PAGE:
I’ve been hitting Dauntless hard during last few days. I think I put in about 10 hours (2 per day), and I enjoyed most of them. I even purchased an Intro Bundle with a cool Ninja transmog (it makes any armor look like a badass ninja). For a while, I enjoyed the mindlessness of popping into an island, hunting down a monster with three other players (ok, more like wondering around until I found the monster), and then battling it to victory and then upgrade my weapons and armor.
Recently, however, I noticed something that made me enjoy the game far less.
I’m having a conversation with my friend and she tells me about how she read an interesting article over at Game Informer (print) about how “indie games” are a genre, but they are an ambiguous genre that no one can really define. This seems to me like, at best, a misguided statement. Certainly, it is hard to identify what an “indie game” is, but the term “indie” isn’t a genre – at least not in the traditional sense of the word, which is to identify markers in a text itself – as much as it is a term that identifies the production and publication processes of a game. In the rest of this post I will discuss what is an actual genre, using various texts as example, explain why there is no such thing as an “indie game feel”, as my friend argued. Later, at a follow-up post, I will attempt to define what it does mean to be “indie”.
Find below the my talk from PRTESOL’s 38th Annual Convention where I talk about how to teach values through games.
You can download the powerpoint version here:
The “four As” concept comes from a conversation I had with a colleague a while back. She went to a presentation where a researcher was talking about “universal values that can be taught through games”. If you are that researcher, or know him, give me the contact info so I can give you credit. I developed this variation of the Jenga activity based on a similar activity used by Prof. Jose Cruz Massas in Centro de Estudios Multidisciplinarios (CEM).
The “values analysis” I presented on Missile Command was heavily influenced by Daniel Floyd’s own closed reading of the game, although his interpretation focuses on how mechanics tell a narrative and now on how the game as a whole teaches values.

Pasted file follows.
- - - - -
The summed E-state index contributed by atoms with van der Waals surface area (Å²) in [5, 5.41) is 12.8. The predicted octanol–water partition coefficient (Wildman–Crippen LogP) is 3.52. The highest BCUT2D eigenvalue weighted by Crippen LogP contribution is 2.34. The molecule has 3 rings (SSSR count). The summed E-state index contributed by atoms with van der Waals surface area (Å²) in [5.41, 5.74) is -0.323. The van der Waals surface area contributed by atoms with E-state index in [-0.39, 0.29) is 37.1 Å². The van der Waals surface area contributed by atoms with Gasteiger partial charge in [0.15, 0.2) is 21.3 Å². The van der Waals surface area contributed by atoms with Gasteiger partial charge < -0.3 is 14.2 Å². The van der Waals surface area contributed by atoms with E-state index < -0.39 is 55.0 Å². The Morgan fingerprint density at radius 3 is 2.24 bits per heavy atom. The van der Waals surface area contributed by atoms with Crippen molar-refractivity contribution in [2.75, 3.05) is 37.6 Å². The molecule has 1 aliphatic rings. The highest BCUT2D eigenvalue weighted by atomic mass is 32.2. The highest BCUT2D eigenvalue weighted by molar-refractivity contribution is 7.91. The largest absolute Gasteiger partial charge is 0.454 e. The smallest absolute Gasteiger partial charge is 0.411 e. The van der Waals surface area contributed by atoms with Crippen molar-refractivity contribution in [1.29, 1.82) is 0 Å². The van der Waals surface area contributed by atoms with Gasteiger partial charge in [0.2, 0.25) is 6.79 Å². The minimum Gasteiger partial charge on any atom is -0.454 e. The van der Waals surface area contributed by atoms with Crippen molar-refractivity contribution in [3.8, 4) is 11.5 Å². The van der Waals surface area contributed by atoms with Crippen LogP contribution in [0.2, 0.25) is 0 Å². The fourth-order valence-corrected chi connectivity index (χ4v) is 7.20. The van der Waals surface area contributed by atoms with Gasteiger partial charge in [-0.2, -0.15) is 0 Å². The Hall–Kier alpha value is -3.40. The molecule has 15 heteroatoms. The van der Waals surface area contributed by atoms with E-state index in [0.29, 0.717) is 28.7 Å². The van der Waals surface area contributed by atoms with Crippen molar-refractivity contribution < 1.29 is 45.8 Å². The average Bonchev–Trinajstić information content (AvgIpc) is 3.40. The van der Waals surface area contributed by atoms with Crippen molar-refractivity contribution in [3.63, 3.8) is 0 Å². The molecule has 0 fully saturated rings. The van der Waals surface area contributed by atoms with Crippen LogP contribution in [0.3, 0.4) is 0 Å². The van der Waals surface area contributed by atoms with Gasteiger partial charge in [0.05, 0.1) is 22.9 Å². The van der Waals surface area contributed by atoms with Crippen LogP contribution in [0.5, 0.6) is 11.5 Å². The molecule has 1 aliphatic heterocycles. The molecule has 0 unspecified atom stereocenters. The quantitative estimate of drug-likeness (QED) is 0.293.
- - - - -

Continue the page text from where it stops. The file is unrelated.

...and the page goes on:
The section on MMORPGs is entirely of my own, and is based on several activities I’ve done with my ESL students where I have them run quests and I evaluate them 30% on quest outcome and 70% on language use. The game used in this presentation is Fiesta Online.
I’ll get around to writing about how to get free graduate level education sometime soon. I promise 🙂
There is a recent conversation in the game design community – especially between the Extra Credits community and Frictional Games community – regarding the role of the player in videogames. This conversation started when roughly a week ago Danniel Flynn and James Portnov put up an Extra Credits video explaining how videogame players are co-authors to the videogame because of the interactive nature of the medium. The video can be seen here:
Grip, the lead designer for Frictional Games – of Amnesia and Penumbra games, responded that the player having the ability to interact with the narrative at his own pace and in different ways – thus making the game “different” for each individual – does not make him a co-creator. You can read his piece here:
This then led to a discussion between James and Grip in which they discussed at some limited length the role of player and player involvement in videogames. The transcript of said conversation can be read here:
As of now, I am unaware of any commentary (beyond the expected “you rule and the other guy is narrow-minded” posts that have come to make the internet what it is) made by anyone based on this conversation, so I would like to inject my uninvited, and likely unwelcome, comments.
Largely, I agree with Grip in that the player is not the storyteller. Although James makes the argument that in sports games and in Farmville the player “creates” the narrative, this is not entirely so. In these games The Narrative has already been set by the designer, and the player experiences A narrative. But more on that later – before I go on a five page tangent on the role of the player, allow me to respond to the actual piece. I will do so by directly quoting sections of the document and then responding.